Environmental protection legislation
EU Circular Economy
Steel is 100% recyclable, losing none of its unique properties when properly processed. The European steel industry works hard to ensure that the steel it produces can be reused, recovered and recycled: steel is a ‘permanent’ material. The industry also ensures that steel production’s by-products are put to the best possible uses.
Primary and secondary raw materials are integral and interdependent parts of EU raw materials policy. A level playing field for the supply and use of raw materials and inputs is a prerequisite for reducing waste volumes.
The EU legal framework for product policy must recognize the concept of the ‘permanent’ material, providing the right incentives to foster their proper use. Extended producer responsibility and the Ecodesign Directive should include measures to encourage the use of these permanent materials and to introduce durability, reparability, dismantling and recyclability requirements into products’ design. Steel is a uniquely flexible material, in this regard.
EU Industrial Emissions Directive
SSAB’s Nordic production facilities are subject to the European Industrial Emissions Directive (IED) and preparations to comply with these requirements are in progress. In connection with the IED, the Best Available Techniques (BAT) Reference Document is to be followed. Some of the BATs have been updated (e.g. Iron and Steel Production as well as Large Combustion Plants), some are currently being updated (e.g. Ferrous Metals Processing Industry).
Sulphur Emission Control Areas (SECA) for maritime traffic in the Baltic Sea, North Sea, English Channel and the Atlantic seaboard of the US mean that the sulphur content in fuels for vessels may not exceed 0.1%. The amended Sulphur Directive entered into force on January 1, 2015.
The Sulphur Directive is an important act toward achieving a sustainable environment. SSAB seeks ways to minimize sulphur emissions by route and transport mode optimization, transport efficiency management, minimizing empty runs, improving loading rates, subcontractor management and changes in contract structures, e.g., fuel and bunker efficiency clauses. A specific example as it relates to the dry bulk transports between the steelworks at Raahe, Luleå and Oxelösund in the northern Baltic Sea is the new LNG-fuelled large bulk carriers, representing the latest in technology and innovation. The vessels will be in commercial operation in the second part of 2018 and CO2 emissions per tonne of cargo transported will be reduced by 40-50% in comparison to the current vessels in operation.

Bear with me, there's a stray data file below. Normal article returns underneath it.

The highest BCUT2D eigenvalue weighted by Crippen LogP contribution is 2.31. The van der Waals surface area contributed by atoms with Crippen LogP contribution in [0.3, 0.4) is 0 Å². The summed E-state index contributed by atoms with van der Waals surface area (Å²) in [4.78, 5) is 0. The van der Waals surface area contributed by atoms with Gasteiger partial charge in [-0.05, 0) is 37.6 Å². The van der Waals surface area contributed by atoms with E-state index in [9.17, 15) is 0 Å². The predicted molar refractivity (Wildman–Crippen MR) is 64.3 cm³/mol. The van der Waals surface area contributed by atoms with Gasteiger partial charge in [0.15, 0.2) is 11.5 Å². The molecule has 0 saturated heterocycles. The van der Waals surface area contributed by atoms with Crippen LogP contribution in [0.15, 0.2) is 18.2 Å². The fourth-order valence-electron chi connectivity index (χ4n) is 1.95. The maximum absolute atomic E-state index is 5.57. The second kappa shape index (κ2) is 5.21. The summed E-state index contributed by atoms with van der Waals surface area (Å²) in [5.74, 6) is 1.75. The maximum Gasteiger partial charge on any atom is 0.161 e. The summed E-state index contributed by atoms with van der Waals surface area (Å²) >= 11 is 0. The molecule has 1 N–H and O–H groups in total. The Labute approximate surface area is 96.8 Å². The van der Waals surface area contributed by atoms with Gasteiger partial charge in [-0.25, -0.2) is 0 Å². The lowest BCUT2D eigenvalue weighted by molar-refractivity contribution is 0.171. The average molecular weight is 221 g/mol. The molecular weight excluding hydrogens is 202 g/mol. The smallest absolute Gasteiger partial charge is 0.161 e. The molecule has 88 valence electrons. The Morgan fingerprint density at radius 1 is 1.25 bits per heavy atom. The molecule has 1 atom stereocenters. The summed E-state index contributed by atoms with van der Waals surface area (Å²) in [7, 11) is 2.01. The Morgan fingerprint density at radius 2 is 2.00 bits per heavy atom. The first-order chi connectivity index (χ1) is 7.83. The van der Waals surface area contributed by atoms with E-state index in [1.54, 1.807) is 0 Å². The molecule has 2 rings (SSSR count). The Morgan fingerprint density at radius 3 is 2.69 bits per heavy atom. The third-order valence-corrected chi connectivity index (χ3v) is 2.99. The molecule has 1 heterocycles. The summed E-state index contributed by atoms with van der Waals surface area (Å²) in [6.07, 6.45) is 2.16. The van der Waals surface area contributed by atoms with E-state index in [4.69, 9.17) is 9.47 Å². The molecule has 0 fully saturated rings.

REACH, the European Union’s chemicals regulation, aims to improve the protection of human health and the environment against the risks of chemicals and to enhance the competitiveness of the EU chemical industry. SSAB manufacturers, imports and uses substances and articles to which REACH applies. We submit information about the registration of substances and of any hazardous substances in the supply chain. SSAB employs a safety data sheet management system to improve management of up-to-date information about the use of chemicals. In addition, SSAB communicates with stakeholders about any requirements regarding REACH and SSAB’s products when obligations change. SSAB works together with the supply chain to replace substances regulated by REACH with safer ones as soon as possible. Queries about REACH matters can be submitted to email@example.com.
Definition of “Waters of the United States” (WOTUS)
In May 2015, the US Environmental Protection Agency (EPA) and US Army Corps of Engineers (Corps) released their final rule defining “Waters of the US” (WOTUS) subject to federal regulation under the Clean Water Act (CWA). The rule was an attempt by the agencies to provide clarity to the definition of such waters following Supreme Court decisions on the matter in 2001 and 2006. Instead of facilitating efficient and effective regulatory protections for the country’s navigable waters, the final rule would have broadened EPA and Corps jurisdiction. This could have resulted in an increased need for permits and the potential for litigation that will negatively impact the operations of key aspects of our economy. Further permitting delays can result in lost opportunities for economic growth and job creation. The rule is subject to a number of lawsuits across the country from states and stakeholder groups. On February 28, 2017, President Trump issued an Executive Order directing the Administrator of the EPA and the Assistant Secretary of the Army for Civil Works to review the WOTUS Rule and publish for notice and comment a proposed rule rescinding or revising the rule, as appropriate and consistent with law. EPA and the Corps issued a proposed rule last fall to repeal the 2015 WOTUS rule. The two agencies plan to issue the final repeal rule as well as publish a proposal to replace that rule with a common sense clarity regarding Clean Water jurisdiction.
SSAB will continue to monitor this situation as additional clarification is provided and rule challenges progress.